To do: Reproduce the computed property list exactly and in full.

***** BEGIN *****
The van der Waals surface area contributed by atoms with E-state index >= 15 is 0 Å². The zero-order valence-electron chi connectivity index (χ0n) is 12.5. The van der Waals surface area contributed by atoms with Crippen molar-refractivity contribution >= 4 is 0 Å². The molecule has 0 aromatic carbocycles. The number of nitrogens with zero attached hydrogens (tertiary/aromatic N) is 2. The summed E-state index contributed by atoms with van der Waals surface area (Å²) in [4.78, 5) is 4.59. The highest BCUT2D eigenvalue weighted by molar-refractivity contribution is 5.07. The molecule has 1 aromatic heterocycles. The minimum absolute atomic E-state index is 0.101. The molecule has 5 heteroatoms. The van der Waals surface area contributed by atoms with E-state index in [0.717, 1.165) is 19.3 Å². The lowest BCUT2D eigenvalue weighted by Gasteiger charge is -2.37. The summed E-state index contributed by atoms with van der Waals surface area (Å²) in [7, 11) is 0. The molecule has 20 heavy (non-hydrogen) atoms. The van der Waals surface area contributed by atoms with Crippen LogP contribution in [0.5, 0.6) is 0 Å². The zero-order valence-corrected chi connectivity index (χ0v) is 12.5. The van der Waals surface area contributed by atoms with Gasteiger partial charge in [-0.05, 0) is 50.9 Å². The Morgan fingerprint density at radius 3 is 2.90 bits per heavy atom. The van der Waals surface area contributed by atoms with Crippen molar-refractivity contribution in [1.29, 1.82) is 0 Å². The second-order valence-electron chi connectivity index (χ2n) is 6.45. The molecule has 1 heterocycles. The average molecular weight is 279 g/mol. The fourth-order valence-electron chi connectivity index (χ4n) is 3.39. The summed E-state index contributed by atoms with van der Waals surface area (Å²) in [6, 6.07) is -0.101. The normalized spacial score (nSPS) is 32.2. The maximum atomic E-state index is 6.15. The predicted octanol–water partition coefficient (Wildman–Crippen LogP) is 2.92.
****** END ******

The van der Waals surface area contributed by atoms with E-state index >= 15 is 0 Å². The zero-order valence-electron chi connectivity index (χ0n) is 12.5. The van der Waals surface area contributed by atoms with Crippen molar-refractivity contribution >= 4 is 0 Å². The molecule has 0 aromatic carbocycles. The number of nitrogens with zero attached hydrogens (tertiary/aromatic N) is 2. The summed E-state index contributed by atoms with van der Waals surface area (Å²) in [4.78, 5) is 4.59. The highest BCUT2D eigenvalue weighted by molar-refractivity contribution is 5.07. The molecule has 1 aromatic heterocycles. The minimum absolute atomic E-state index is 0.101. The molecule has 5 heteroatoms. The van der Waals surface area contributed by atoms with E-state index in [0.717, 1.165) is 19.3 Å². The lowest BCUT2D eigenvalue weighted by Gasteiger charge is -2.37. The summed E-state index contributed by atoms with van der Waals surface area (Å²) in [7, 11) is 0. The molecule has 20 heavy (non-hydrogen) atoms. The van der Waals surface area contributed by atoms with Crippen LogP contribution in [0.5, 0.6) is 0 Å². The zero-order valence-corrected chi connectivity index (χ0v) is 12.5. The van der Waals surface area contributed by atoms with Gasteiger partial charge in [-0.05, 0) is 50.9 Å². The Morgan fingerprint density at radius 3 is 2.90 bits per heavy atom. The van der Waals surface area contributed by atoms with Crippen molar-refractivity contribution in [1.29, 1.82) is 0 Å². The second-order valence-electron chi connectivity index (χ2n) is 6.45. The molecule has 1 heterocycles. The average molecular weight is 279 g/mol. The fourth-order valence-electron chi connectivity index (χ4n) is 3.39. The summed E-state index contributed by atoms with van der Waals surface area (Å²) in [6, 6.07) is -0.101. The normalized spacial score (nSPS) is 32.2. The maximum atomic E-state index is 6.15. The predicted octanol–water partition coefficient (Wildman–Crippen LogP) is 2.92.